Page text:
13. The method of claim 11, wherein: the first fluid is at a first temperature; the second fluid is at second temperature different than the first temperature; and thermal energy is conducted between the first fluid and the second fluid via the graphite foam and the layer of graphite material.

14. The method of claim 11, wherein the layer of graphite material includes a graphite skin.

15. The method of claim 11, wherein the layer of graphite material includes a layer of closed cell graphite foam.

16. The method of claim 11, further including a housing surrounding the at least one passageway, wherein the housing conducts the second fluid across the at least one passageway.

17. The method of claim 16, wherein the second fluid flows in a direction generally normal to a flow direction of the first fluid.

18. The method of claim 17, wherein the first fluid and second fluids are gasses.

19. The method of claim 11, further including creating turbulence in the second fluid as it flows across the layer of graphite material.

20. A heat exchanger, comprising: a plurality of passageways composed of a graphite foam and a graphite skin on the exterior of the graphite foam, the plurality of passageways being configured to conduct a first fluid; a shell surrounding the plurality of passageways, wherein the shell is configured to conduct a second fluid across the plurality of passageways; one or more baffles located within the shell; and a plurality of turbulators located on an exterior surface of the graphite skin.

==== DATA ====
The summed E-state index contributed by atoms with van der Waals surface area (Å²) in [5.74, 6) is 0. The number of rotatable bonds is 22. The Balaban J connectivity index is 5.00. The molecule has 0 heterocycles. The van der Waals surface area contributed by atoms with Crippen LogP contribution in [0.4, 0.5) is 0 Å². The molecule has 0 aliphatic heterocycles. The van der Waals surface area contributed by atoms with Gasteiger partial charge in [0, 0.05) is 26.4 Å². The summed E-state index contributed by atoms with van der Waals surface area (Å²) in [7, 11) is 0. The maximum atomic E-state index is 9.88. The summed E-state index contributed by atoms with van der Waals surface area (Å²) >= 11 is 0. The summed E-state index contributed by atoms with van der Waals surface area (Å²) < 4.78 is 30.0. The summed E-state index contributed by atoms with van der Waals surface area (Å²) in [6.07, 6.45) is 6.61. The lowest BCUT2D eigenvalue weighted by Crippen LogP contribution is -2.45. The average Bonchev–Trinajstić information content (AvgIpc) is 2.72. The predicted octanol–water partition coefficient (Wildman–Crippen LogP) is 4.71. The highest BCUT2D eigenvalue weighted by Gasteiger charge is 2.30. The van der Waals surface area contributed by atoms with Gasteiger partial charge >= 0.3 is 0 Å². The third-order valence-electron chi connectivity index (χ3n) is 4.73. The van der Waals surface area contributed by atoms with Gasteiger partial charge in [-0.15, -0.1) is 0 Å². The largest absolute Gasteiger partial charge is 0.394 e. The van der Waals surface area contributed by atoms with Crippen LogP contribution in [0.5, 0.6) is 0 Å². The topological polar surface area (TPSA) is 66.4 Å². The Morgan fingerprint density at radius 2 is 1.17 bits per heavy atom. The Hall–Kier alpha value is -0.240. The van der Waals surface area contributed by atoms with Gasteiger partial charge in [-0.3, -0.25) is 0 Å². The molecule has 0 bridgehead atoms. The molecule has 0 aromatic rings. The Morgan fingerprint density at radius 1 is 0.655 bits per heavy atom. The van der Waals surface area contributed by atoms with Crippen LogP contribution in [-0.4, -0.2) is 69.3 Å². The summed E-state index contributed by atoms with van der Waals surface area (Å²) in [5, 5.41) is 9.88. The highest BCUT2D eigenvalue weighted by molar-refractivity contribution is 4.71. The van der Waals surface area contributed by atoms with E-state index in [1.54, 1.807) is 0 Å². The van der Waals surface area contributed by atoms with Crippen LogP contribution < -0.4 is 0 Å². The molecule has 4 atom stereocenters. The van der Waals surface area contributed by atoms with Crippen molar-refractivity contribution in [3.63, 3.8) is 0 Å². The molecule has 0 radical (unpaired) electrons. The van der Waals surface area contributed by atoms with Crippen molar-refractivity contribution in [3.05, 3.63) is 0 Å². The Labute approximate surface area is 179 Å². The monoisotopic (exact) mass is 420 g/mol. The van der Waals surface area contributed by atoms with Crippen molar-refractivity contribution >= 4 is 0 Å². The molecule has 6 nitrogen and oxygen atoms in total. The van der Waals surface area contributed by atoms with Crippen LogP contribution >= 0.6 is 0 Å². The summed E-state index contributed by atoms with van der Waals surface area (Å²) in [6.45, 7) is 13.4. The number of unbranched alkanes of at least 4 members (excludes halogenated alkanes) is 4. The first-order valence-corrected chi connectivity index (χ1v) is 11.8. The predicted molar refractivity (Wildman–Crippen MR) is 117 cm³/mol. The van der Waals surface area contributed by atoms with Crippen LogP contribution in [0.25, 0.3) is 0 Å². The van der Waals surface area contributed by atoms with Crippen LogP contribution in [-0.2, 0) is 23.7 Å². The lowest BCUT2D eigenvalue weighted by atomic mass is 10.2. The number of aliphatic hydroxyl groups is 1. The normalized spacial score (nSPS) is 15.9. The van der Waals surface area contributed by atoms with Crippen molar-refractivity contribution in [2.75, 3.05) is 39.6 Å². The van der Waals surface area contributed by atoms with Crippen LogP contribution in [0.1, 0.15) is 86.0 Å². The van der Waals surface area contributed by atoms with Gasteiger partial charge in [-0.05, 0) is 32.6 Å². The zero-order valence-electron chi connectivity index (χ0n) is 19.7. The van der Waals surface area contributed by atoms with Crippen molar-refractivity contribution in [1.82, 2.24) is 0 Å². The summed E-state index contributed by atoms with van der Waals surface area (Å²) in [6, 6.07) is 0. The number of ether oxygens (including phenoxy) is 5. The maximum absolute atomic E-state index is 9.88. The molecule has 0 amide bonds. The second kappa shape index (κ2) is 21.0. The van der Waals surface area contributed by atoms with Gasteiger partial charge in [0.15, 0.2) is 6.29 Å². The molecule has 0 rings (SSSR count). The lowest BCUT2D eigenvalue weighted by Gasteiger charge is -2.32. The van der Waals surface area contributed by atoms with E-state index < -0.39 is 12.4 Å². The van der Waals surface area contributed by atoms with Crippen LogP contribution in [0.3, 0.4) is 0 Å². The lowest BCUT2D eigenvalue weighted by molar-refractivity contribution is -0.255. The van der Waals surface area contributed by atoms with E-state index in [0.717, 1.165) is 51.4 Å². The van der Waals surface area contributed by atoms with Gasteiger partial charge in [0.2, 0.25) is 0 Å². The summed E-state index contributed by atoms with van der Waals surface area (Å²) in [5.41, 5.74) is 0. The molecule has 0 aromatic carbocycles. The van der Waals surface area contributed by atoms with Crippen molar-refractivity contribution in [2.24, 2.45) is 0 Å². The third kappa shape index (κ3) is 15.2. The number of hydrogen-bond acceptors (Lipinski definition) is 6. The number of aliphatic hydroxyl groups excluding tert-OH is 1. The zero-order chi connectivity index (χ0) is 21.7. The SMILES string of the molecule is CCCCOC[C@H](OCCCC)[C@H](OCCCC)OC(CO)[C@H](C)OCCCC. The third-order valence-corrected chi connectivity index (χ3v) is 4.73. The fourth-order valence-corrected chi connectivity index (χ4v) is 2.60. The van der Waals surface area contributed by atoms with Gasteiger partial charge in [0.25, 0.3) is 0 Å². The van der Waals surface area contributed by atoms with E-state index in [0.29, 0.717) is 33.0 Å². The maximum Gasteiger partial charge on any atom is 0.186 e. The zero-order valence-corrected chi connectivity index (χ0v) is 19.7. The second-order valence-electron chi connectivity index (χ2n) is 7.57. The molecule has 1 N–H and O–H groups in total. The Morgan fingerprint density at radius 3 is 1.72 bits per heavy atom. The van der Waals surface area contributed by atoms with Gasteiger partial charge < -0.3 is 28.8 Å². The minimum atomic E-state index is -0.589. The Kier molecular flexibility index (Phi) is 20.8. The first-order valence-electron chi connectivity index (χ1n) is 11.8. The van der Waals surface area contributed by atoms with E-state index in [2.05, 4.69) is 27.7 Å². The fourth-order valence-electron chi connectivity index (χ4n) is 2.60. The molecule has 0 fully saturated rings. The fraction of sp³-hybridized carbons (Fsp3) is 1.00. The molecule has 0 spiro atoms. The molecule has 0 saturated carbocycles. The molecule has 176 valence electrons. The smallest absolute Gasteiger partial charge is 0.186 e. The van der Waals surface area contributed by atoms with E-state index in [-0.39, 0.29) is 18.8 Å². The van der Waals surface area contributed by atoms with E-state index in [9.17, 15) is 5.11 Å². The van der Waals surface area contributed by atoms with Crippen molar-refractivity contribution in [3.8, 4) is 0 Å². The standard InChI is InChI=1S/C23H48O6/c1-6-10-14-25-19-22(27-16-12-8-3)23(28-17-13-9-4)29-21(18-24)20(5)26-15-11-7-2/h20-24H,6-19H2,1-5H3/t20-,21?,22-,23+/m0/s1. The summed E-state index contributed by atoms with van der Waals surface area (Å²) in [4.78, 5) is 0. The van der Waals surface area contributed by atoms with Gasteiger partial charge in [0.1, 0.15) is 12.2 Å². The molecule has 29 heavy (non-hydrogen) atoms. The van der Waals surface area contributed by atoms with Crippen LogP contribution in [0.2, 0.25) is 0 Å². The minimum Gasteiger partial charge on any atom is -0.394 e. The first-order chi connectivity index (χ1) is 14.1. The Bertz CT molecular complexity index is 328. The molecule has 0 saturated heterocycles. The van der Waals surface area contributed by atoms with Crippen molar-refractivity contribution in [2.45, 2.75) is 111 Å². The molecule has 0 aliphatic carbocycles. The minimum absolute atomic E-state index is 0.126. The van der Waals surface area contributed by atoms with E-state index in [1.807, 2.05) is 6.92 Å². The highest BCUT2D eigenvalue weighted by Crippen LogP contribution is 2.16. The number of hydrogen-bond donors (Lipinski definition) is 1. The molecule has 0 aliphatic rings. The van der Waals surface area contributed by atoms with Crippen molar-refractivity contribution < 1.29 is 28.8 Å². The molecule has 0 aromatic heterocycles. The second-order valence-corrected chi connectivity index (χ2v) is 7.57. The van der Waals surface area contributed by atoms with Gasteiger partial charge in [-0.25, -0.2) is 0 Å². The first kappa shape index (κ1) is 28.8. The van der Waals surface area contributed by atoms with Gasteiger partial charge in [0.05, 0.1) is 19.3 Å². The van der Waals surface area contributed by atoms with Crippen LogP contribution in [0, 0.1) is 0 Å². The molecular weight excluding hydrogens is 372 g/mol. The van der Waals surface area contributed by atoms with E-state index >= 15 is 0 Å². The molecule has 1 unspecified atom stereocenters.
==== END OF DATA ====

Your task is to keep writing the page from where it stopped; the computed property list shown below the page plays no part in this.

Description:

RELATED APPLICATIONS

This application is a continuation-in-part of U.S. patent application Ser. No. 11/319,024, filed Dec. 27, 2005, the entire contents of which are incorporated herein by reference.

STATEMENT OF GOVERNMENT INTEREST

This invention was made with Government support under Contract No. DE-AC05-00OR22725 awarded by the Department of Energy. The Government may have certain rights in this invention.

TECHNICAL FIELD

The present disclosure relates generally to a heat exchanger and, more particularly, to a heat exchanger with passageways fabricated from graphite foam.

BACKGROUND

Machines, including for example, on-highway trucks, wheel loaders, and excavators, utilize a variety of heat exchangers during operation. These heat exchangers may be used to increase, decrease, or maintain the temperature of oil, coolant, exhaust gas, air, and other fluids used in various machine operations.

In general, heat exchangers are devices that transfer thermal energy between two fluids without direct contact between the two fluids. A primary fluid is typically directed through a fluid passageway of the heat exchanger while a secondary cooling or heating fluid is brought into external contact with the fluid passageway. In this manner, thermal energy may be transferred between the primary and secondary fluids through the walls of the fluid passageway. The ability of the heat exchanger to transfer thermal energy from the primary fluid to the secondary fluid depends on, amongst other things, the heat transfer surface area of the fluid passageway (and associated structures) and the thermal properties of the heat exchanger materials.

Governments, regulatory agencies, and customers are continually urging machine manufacturers to increase fuel economy, meet lower emission regulations, and provide greater power densities. Due to these demands, the pressure and temperature differentials across heat exchangers are increasing. As a result, machine manufacturers must develop new materials and/or methods for increasing the ability of heat exchangers to transfer heat.